The City Council signed off Thursday on a routine $640 million financing plan for Entergy New Orleans, after members had for weeks refused to give the utility the OK to incur debt as it has for years.
The plan, which was submitted to the council four months ago, allows Entergy to issue new bonds and preferred securities.
A longstanding agreement allows Entergy to incur up to $600 million in long-term debt and to issue up to $40 million in preferred stock to fund its daily operations and other projects. The utility doesn’t actually use that much; the amount is only a cap.
But the council twice held that agreement hostage in recent weeks, once because members found Entergy’s plans for utilizing solar power and fixing power outages lacking, and once because Entergy purportedly didn’t give a full explanation of the plan to council staffers ahead of time.
By contrast, Thursday's 5-0 approval came with little discussion. Both at-large council members, Helena Moreno and Jason Williams, were absent for the vote.
The council’s get-tough attitude with Entergy came as the utility’s public image took a nosedive after it became known that two companies hired to recruit supporters for a proposed gas-fired power plant in New Orleans East had been involved in paying actors to support the plant at council meetings.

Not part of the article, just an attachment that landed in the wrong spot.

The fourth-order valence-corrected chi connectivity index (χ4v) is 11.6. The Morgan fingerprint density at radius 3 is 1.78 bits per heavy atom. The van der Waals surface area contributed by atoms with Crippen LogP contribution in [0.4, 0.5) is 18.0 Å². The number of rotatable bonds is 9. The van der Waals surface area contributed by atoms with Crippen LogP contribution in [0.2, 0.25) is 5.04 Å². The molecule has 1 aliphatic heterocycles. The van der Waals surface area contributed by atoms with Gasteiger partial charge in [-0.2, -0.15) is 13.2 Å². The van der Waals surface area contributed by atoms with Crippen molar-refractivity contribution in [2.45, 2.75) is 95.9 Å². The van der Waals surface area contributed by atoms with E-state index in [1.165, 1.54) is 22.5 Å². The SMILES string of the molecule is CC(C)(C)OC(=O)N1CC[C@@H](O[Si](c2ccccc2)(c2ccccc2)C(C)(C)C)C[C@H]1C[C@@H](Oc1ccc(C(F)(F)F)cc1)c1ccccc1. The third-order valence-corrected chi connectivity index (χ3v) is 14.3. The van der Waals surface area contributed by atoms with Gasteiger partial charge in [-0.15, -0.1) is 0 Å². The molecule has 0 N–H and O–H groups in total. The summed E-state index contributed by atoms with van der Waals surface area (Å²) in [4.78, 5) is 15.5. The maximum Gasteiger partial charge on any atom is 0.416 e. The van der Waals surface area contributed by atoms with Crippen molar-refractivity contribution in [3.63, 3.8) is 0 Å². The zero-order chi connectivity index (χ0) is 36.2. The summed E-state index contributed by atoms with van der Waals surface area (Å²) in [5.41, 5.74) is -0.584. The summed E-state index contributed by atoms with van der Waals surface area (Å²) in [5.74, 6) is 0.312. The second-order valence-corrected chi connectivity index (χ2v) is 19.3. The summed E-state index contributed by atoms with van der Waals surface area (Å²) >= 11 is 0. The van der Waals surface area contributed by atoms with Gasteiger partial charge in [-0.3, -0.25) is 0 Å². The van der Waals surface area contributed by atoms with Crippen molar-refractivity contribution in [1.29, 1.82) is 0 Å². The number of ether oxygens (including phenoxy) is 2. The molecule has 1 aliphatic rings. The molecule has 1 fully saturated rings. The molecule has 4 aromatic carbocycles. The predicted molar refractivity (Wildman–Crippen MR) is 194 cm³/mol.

Council members also have been upset that Entergy reduced funding five years ago for repairs to power lines and poles, a move that led to more power outages for city residents. And an Entergy plan to install solar panels on city rooftops — a response to the council’s demand that the utility add more renewable power sources to its portfolio — stalled recently after a developer backed out of that project.
The council, which regulates Entergy on behalf of residents, routinely approves financing options for the utility, allowing the company to incur long-term debt like mortgage bonds, long-term revolving credit accounts and securities, if necessary.
That money helps fund everything from buying fuel and paying contractors to capital projects like the proposed solar panel installations, said Gary Huntley, Entergy’s vice president of regulatory affairs.
“The ability to finance is really our ability to have cash for the entire business,” he said.
The financing plan approved Thursday would allow Entergy to issue mortgage bonds and other debt at an amount not to exceed $600 million, and preferred stocks at an amount not to exceed $40 million.
The utility already has about $350 million in outstanding mortgage bonds. It does not intend to hit its $600 million cap during the length of the agreement, Huntley said.
The utility asked the council nearly two years ago to approve an identical finance plan, which expired on July 1. The new plan runs until Oct. 31, 2019.